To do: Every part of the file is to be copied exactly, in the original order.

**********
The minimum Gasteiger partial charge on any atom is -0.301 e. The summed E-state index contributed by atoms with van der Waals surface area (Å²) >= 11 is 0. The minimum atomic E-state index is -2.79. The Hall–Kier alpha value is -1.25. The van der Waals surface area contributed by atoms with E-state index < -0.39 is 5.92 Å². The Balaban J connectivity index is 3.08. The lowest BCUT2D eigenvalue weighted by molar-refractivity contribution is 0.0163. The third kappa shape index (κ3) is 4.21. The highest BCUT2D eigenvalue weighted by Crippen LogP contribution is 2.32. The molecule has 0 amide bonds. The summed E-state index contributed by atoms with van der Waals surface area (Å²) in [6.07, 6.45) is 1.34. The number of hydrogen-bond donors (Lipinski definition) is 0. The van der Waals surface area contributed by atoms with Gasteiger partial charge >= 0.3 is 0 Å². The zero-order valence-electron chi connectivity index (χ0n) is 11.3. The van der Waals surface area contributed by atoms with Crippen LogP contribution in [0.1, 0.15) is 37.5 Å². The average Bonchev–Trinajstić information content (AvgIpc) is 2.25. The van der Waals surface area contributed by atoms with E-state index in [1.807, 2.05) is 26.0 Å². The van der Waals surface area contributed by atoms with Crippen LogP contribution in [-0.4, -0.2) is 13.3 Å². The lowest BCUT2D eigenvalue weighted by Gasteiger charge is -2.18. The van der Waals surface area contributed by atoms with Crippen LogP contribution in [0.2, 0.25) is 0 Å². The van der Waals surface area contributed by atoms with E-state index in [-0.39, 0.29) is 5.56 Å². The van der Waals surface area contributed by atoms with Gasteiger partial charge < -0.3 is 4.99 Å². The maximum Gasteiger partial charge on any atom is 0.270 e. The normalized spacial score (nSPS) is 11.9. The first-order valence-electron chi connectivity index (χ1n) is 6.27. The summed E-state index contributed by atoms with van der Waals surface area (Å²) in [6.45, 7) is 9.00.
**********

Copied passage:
The minimum Gasteiger partial charge on any atom is -0.301 e. The summed E-state index contributed by atoms with van der Waals surface area (Å²) >= 11 is 0. The minimum atomic E-state index is -2.79. The Hall–Kier alpha value is -1.25. The van der Waals surface area contributed by atoms with E-state index < -0.39 is 5.92 Å². The Balaban J connectivity index is 3.08. The lowest BCUT2D eigenvalue weighted by molar-refractivity contribution is 0.0163. The third kappa shape index (κ3) is 4.21. The highest BCUT2D eigenvalue weighted by Crippen LogP contribution is 2.32. The molecule has 0 amide bonds. The summed E-state index contributed by atoms with van der Waals surface area (Å²) in [6.07, 6.45) is 1.34. The number of hydrogen-bond donors (Lipinski definition) is 0. The van der Waals surface area contributed by atoms with Gasteiger partial charge >= 0.3 is 0 Å². The zero-order valence-electron chi connectivity index (χ0n) is 11.3. The van der Waals surface area contributed by atoms with Crippen LogP contribution in [0.1, 0.15) is 37.5 Å². The average Bonchev–Trinajstić information content (AvgIpc) is 2.25. The van der Waals surface area contributed by atoms with E-state index in [1.807, 2.05) is 26.0 Å². The van der Waals surface area contributed by atoms with Crippen LogP contribution in [-0.4, -0.2) is 13.3 Å². The lowest BCUT2D eigenvalue weighted by Gasteiger charge is -2.18. The van der Waals surface area contributed by atoms with Crippen LogP contribution in [0.2, 0.25) is 0 Å². The van der Waals surface area contributed by atoms with E-state index in [-0.39, 0.29) is 5.56 Å². The van der Waals surface area contributed by atoms with Gasteiger partial charge < -0.3 is 4.99 Å². The maximum Gasteiger partial charge on any atom is 0.270 e. The normalized spacial score (nSPS) is 11.9. The first-order valence-electron chi connectivity index (χ1n) is 6.27. The summed E-state index contributed by atoms with van der Waals surface area (Å²) in [6.45, 7) is 9.00.